~ kusala
[ ku-sa-la: Pali term meaning wholesome, skillful, good, meritorious. ]
[ Action characterized by this quality (kusala-kamma) is bound to result (eventually) in happiness and a favorable outcome. ]


2006-09-29 - 3:58 p.m.


I've had a good time the past few weeks with Jas, Ravi, Amit, Hardjit an da bredrens from Londonstani the past few weeks.

Dear God: Why did you make me such an Indophile? What's my cosmic link to the subcontinent and its diaspora?

Yeah, I know... Orientalism goes by many different names. (On that note, I'm enjoying a new blog, Sepia Mutiny, which I recently discovered.)

Of course, this book was as much, if not more, about current youth culture in the UK. I enjoyed the character Sanjay's digression on his theory of "Bling-Bling Economics":

“— Joke away, Amit, but the truth is you don’t really have any options, goes Sanjay. — Well, of course you do have the option of listening to Radiohead, taking a relatively low-paid job and reading lots of books to make you feel like you’ve got a wealthy mind or soul or whatever. But if that isn’t the path you choose then I’m afraid this is it, guys. It’s not greed, it’s just the way it is. Believe me, I’ve thought a lot about this, I used to be Mr Ashwood’s favourite dork, remember. But there’s no Marxist alternative any more. The fall of communism, the rise of bling. If this urban scene or society you belong to judged you by the number of books you’d read then maybe you could join a library, big yourselves up for free and give Mr Ashwood an orgasm of his own while you’re at it. But it doesn’t.”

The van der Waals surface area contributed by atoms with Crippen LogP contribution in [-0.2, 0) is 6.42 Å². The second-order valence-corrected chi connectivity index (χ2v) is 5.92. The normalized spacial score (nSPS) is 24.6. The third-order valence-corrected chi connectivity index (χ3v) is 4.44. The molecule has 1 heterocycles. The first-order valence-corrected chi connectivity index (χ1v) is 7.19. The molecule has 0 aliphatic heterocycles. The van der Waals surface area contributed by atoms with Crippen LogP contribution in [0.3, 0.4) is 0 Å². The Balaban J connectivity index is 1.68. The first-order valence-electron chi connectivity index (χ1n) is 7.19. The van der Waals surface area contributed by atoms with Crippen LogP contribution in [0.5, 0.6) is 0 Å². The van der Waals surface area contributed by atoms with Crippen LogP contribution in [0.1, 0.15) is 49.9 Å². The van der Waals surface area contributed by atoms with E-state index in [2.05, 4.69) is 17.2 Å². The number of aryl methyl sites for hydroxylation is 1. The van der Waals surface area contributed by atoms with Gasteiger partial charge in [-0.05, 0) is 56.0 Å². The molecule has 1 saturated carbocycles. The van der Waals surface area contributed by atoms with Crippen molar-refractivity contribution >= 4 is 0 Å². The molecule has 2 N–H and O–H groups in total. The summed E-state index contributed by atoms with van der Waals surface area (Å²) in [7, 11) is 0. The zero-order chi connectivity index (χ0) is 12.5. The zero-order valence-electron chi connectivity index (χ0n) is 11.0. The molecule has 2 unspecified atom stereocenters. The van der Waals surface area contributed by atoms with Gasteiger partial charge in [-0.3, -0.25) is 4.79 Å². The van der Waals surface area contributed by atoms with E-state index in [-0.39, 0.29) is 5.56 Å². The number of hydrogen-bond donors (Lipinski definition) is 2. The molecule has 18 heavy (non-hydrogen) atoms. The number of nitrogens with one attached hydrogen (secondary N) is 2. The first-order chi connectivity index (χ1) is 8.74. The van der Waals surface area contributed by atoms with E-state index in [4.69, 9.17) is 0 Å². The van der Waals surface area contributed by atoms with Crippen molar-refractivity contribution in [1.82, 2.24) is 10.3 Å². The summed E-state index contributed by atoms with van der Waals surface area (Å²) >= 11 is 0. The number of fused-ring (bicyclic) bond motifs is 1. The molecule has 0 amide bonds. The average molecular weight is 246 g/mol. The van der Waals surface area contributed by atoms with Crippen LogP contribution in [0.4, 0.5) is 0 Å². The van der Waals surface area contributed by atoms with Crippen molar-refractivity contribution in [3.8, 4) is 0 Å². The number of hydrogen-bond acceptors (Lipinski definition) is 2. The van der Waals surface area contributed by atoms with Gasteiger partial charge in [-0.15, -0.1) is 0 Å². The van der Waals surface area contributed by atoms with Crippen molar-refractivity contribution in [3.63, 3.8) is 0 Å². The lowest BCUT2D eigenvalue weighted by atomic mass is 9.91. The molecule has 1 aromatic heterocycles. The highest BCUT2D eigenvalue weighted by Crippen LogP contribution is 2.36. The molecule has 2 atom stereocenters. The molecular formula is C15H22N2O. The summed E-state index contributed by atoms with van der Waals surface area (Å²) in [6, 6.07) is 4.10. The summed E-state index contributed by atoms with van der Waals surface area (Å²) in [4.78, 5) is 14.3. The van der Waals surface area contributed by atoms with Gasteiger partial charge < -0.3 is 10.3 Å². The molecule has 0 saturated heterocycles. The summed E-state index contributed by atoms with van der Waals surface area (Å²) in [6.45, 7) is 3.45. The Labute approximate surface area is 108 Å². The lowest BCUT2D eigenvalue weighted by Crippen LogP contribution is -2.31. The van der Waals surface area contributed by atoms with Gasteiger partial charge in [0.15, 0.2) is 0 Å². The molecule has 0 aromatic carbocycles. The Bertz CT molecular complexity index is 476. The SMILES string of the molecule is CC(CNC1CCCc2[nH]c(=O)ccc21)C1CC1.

There were also scores of passages that made me laugh out loud:

“He was setting it all up on Hardjit’s bed when Hardjit’s mum came in the room with her tied-back silver hair an matchin silver tray full a samosas, pakoras, glasses a Coke an cups a chai. Aunty always made sure her samosas weren’t as hollow as most aunties made them, her pakoras not too oily, her chai not too masalafied an her Coke not too flat an with slices a lemon an some crushed ice made by their top-a-the-range fridge. We could’ve done without the red chilli sauce, though, and I’m positive we din’t look like we needed frilly pink paper doilies.

— Shukriya, Auntyji, we all said like cheerleaders as she placed the tray on the desk. Each a us then gives it another Shukriya as she handed us a mini-plate an then Shukriya again as she put a dollop a that red napalm in it. Gotta respect your elders, innit.

— Koi gal nahi, Hardjit’s mum replied. — You all boys must be verry hungery after college. So much studying, too too hard, I don’t know, poor beycharay.

She shook her head in that special way that only aunties can. Not up an down but not side to side either. More like a wobble, a really jiggly wobble meanin either she really meant what she was sayin or she’d got rolls a rasmalai for neck flab. All that noddin and wobbling made her light blue sari rub against itself so hard it sounded like some old-skool DJ scratchin vinyl.”

Good times. At some point this weekend I'll heat up the last of the leftover keema matar I recently whipped up. (Yeah, that's right, listen up all you gay desi Krishnas looking for your gora gay Radha.)

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